A Boy Named Sue was raised in Coimbra, Portugal, and has been a DJ since 2001. He has been collaborating with The Legendary Tigerman since 1998 and grew up as an active part of the band and radio scene of his hometown. Since then, he has played in places like Cannes, Marseille, Oslo, Madrid and Macau. Some people have declared him the rock ‘n’ roll time machine. With every tour he goes on with Tigerman, he scours record shops and flea markets to find new records and to be able to return to the DJ circuit with a bunch of surprises. “I keep old flyers (of record shops) and I know that if I go to Lyon, I’ll have to go to this one, and if I go to Paris, I’ll have to hit that one.”
As his tastes are so eclectic, ranging through R&B, soul, surf, 1960s, Latin grooves, psych, garage, punk and a hell of a lot more, it’s important to know where to look for new records without going broke. “I like looking for records of a certain genre in a store that specializes in other genres. If you go to a punk store, you can find world music or hip-hop records that are incredibly rare at a cheap price, because they won’t matter that much to the owners.”
It was only natural, then, to ask him for some precious tips on where to do some crate-digging in Lisbon. Portugal’s capital has a lot of places where you can go, but having a guide can really help you save time and money. Here’s what A Boy Named Sue recommends.
You have the famous Feira da Ladra, but, except for one or two people, no one seems to find good deals there. The prices are too inflated for the tourists. You have 2 € records being sold at 10 €. Unless you go digging at 5 or 6 AM, of course – then you can catch the best deals before they’re gone.
I think it’s more likely you’ll find good records at a random antiques fair than at a more well-known one like Feira da Ladra. There’s one, Fair in the Avenue, on Avenida da Liberdade, where I’ve found interesting things at a great price — I think it’s on during the weekends. There’s room for you to negotiate at fairs, and sometimes you find items that the vendor doesn’t quite know how much they’re worth.
Vinil Experience is an old man’s record shop. He’s called J. Cunha and he’s a fanatic fan of psychedelia and prog. A good thing about that: when a record comes out that no one in Portugal has even heard about, he’ll have three or four copies, just because he really believes in it. He also has really rare items at around 100 or 50 € — originals from the 1960s.
The store has hard, garage and classic rock from the 1960s and 1970s, as well as more recent things, like folk. He also knows a lot about music. I like to dig in these places because, if you have the time, the owner will say “listen to this, listen to that” and show you new things. It’s a little more restricted, genre-wise, but you’ll find stuff there you won’t be able to find anywhere else.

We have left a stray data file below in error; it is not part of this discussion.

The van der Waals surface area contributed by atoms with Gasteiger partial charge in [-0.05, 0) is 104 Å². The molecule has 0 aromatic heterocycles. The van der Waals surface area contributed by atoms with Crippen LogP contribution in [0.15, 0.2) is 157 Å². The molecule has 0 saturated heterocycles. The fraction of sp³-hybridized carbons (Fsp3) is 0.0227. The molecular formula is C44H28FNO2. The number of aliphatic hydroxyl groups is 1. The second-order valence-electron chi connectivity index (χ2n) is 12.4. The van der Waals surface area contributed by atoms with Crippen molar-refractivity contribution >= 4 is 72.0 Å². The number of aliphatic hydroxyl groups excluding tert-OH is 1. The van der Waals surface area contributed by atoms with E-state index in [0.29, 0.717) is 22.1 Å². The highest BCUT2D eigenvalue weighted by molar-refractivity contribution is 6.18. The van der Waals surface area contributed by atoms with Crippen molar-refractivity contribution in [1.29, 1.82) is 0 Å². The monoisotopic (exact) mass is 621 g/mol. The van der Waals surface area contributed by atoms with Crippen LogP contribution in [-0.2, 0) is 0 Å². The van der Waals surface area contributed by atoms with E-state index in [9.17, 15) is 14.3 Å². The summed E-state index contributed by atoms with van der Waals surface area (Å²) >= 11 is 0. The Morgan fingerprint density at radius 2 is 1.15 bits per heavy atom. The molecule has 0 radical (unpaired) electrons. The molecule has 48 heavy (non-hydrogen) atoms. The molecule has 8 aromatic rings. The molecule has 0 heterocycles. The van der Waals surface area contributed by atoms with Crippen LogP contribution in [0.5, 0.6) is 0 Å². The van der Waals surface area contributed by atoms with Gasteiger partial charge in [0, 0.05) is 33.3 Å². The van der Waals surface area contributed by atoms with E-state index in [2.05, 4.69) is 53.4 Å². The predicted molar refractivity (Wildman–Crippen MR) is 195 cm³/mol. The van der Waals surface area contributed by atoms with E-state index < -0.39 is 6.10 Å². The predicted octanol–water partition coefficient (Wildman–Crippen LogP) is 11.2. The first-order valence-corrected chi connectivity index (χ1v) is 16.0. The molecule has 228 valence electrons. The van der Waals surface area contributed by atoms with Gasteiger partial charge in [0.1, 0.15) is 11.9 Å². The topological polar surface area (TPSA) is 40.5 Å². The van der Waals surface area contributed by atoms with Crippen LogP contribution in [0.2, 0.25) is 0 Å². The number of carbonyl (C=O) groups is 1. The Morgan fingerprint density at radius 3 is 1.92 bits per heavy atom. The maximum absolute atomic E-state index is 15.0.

Discolecção also belongs to a crazy old man. He really knows a lot about music and this is one of the oldest record shops in Lisbon. I’ve found the weirdest things here, like records by Lounge Lizards (John Lurie’s band) and others that are really hard to come by.
It’s a place where you can listen to the records on the store’s sound system or on a separate record player. From pop rock to alternative, including a lot of specific soul and jazz. The jazz has a pretty big experimental section and the soul isn’t just one shelf like in most record stores — here, there’s like ten of them.
Twice is a mostly unknown store near Principe Real. I went there a few times, the owner has a lot of experimental music, concrete music — things you can’t find at other stores. Then you have the more normal blues, soul, easy-listening and world music. Twice also has some dance music, some avant-garde, and discount records.
It’s a good place to listen to records or chat, a place where you feel comfortable hanging around. I usually say that I don’t need to go somewhere abroad to buy records. What I really like is to have the money and the time to spend an afternoon at one of these stores, and then you can end up finding incredible things.
Groovie Records is now around thirteen years old. It’s one of the most comprehensive record stores. The owners are diggers and Groovie is also a record label. They have everything, garage, rock ‘n’ roll, a lot of Brazilian music (as the owner’s wife is Brazilian, he frequently goes there to buy batches of records) soul, psych. They have the 1 € crate where I sometimes dig, because, sure, the record might have a few scratches and not be worth 10.000 € like the pristine version on eBay, but the songs are still there and you can get to know them. And sometimes, you know nothing about a band and you just pick up a cheap best-of to get acquainted.
It’s geared more towards rock ‘n’ roll, punk, the 1980s. But as easily as you’ll find a Sonic Youth record, you’ll also be able to discover Francis Bebey reissues and other quirky things from Africa, or even other gems, as they carry Turkish music, the emergent Asian psychedelia, and 1970s German stuff. They really have a lot of material, and you’ll be able to speak to someone that understands what you’re listening to and can explain and introduce new things to you. That’s why I think it’s one of the most comprehensive stores to lose yourself in.